Amid the imposition of tariffs and a high-profile spat with far-left Canadian Prime Minister Justin Trudeau, White House officials have been publicly pledging that negotiations on the North American Free Trade Agreement (NAFTA) are ongoing — sort of. Globalist advocates of the sovereignty-shredding “free trade” scheme, though, are starting to get nervous about the future of their agenda to undermine national independence and self-government across the continent via “trade.” And there may be a good reason for their concerns, as Trump tries to move toward bilateral talks. Establishment-minded Republican senators, meanwhile, are demanding that Trump deliver a deal by Labor Day. But as of now, the prospect of that happening appears slim.
The establishment press is reporting that the Trump administration's decision to impose tariffs on aluminum and steel from Mexico and Canada has deadlocked NAFTA talks between the three governments. And so, the White House is now trying to pursue separate, bilateral negotiations with Canadian and Mexican authorities. Multiple analysts have interpreted the move as an effort to create bilateral agreements with each government and scrap the multilateral “trade” regime created under NAFTA. “It could be that NAFTA will be a different form,” Trump said after the G7 meeting. “It could be with Canada, with Mexico, one on one — much simpler agreement, much easier to do. I think better for both countries. We’re talking about that among other things.”
If that ends up happening, the strategy would be perfectly in line with Trump's campaign pledges, his publicly expressed hostility toward globalism and multilateralism, and his statements supporting bilateral trade agreements over deals that undermine U.S. sovereignty. It would also likely find strong support among his base. And with the polls showing that voters believe NAFTA benefits Mexico and Canada more than the United States, a bilateral approach to getting a “better deal” on trade with the two nations would likely hold widespread popular appeal. But if Trump does not see the deal he wants, he may scrap NAFTA altogether, he warned. “If we’re unable to make a deal we’ll terminate NAFTA,” Trump warned again late last week. “With that being said I think we’ll probably easily make a deal.”
Top administration officials have emphasized the new dynamics in public statements. Speaking during an interview on Fox News, White House Economic Adviser Larry Kudlow reiterated the move to a bilateral approach. “His preference now, he asked me to convey this, is to actually negotiate with Mexico and Canada separately,” Kudlow said last week. “I know this is just three countries but still, you know, oftentimes when you have to compromise with a whole bunch of countries you get the worst of the deals.” Still, Kudlow suggested that Trump was not planning to fully withdraw from NAFTA, an idea the president has floated on multiple occasions to deal with what he blasted as the “worst deal maybe ever signed anywhere.” In a later interview on CBS, Kudlow suggested a new deal may not be possible, thanks in part to what he described as Trudeau's “betrayal” after the G-7 meeting.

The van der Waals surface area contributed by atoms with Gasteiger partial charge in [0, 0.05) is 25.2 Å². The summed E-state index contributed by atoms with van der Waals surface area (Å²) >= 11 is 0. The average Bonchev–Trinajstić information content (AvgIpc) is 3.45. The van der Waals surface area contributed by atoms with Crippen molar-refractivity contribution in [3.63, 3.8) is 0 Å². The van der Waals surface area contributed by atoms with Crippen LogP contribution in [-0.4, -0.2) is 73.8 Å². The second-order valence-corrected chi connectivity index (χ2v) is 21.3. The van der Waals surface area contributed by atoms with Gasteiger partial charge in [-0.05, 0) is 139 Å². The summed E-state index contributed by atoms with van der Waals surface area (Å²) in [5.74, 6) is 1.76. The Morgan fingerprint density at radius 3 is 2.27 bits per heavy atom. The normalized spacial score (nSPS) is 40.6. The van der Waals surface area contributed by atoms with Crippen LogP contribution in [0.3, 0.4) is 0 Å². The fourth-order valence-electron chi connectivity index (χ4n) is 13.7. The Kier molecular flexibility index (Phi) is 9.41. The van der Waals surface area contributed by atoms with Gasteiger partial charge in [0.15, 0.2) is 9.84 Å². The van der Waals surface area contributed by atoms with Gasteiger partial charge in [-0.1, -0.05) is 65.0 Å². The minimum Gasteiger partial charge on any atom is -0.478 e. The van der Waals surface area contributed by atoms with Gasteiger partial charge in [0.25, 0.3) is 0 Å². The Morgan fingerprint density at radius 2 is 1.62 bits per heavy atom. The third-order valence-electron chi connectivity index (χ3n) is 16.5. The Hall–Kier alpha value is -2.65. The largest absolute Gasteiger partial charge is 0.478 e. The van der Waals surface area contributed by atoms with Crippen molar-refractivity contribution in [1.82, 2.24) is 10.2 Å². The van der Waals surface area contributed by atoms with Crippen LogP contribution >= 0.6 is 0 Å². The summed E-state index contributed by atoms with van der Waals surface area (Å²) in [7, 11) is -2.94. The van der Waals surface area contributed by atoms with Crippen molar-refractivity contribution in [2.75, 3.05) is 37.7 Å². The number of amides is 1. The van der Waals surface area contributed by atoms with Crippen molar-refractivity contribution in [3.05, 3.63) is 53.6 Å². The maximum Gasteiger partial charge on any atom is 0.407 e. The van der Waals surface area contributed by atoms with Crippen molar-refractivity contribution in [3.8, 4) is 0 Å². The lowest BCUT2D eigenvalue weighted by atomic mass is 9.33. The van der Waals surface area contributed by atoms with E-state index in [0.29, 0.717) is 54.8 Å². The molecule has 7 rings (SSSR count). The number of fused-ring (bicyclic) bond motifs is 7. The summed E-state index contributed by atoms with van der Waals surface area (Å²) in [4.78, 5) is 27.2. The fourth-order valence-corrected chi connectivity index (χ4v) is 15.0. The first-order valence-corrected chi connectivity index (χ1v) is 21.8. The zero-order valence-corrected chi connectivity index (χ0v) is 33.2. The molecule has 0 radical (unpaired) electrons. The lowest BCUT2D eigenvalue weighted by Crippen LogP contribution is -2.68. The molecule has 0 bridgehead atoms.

Despite the hysteria expressed by globalists seeking to further empower sovereignty-stealing North American institutions, killing NAFTA and moving toward bilateral trade negotiations would hardly stop trade between the nations of the continent. In fact, Americans traded with people and companies in neighboring countries for hundreds of years before NAFTA and other multilateral “free trade” schemes were even a dream in the mind of a globalist insider. But globalists are fighting hard to salvage and even expand NAFTA. As The New American reported early on, U.S. Trade Representative Robert Lighthizer, a member of the globalist-minded Council on Foreign Relations, sent Congress a letter outlining his plan to erode national sovereignty in even more areas than the existing “trade” regime.
Among other changes, Lighthizer suggested that the updated NAFTA would encompass a broad range of subjects and economic sectors that were previously not covered. Those include intellectual property rights, government regulatory practices, state-owned enterprises, services, customs procedures, sanity measures, labor, environment, small businesses, and more. “In particular, we note that NAFTA was negotiated 25 years ago, and while our economy and businesses have changed considerably during that period, NAFTA has not,” wrote Lighthizer in the letter. “Moreover, establishing effective implementation and aggressive enforcement of the commitments ... under our trade agreements is vital to the success of those agreements and should be improved in the context of NAFTA.” In short, globalists want more “teeth” in NAFTA.
But now, that may all be a moot point. And with elections in Mexico and the United States coming up soon that could totally change the dynamics, lawmakers and globalists are very concerned. In a White House meeting last week, senior GOP members of Congress told Trump that they want a new NAFTA deal done quickly. “There’s a real feeling among the senators that was sent to the president that we need some sort of agreement, at least on NAFTA, by Labor Day,” Senator Chuck Grassley (R-Iowa), who was at the meeting, was quoted as saying by The Hill. Senator Joni Ernst (R-Iowa), who campaigned as a grassroots conservative but is nevertheless supporting globalist “trade” deals, also said she would “love to see progress” on the North American scheme. Some globalist GOP senators such as CFR member Bob Corker of Tennessee are even pushing to remove Trump's authorities and leverage. At least one key Republican lawmaker, Senate Majority Whip John Cornyn (R-Texas), said any action on NAFTA would now likely have to wait until 2019.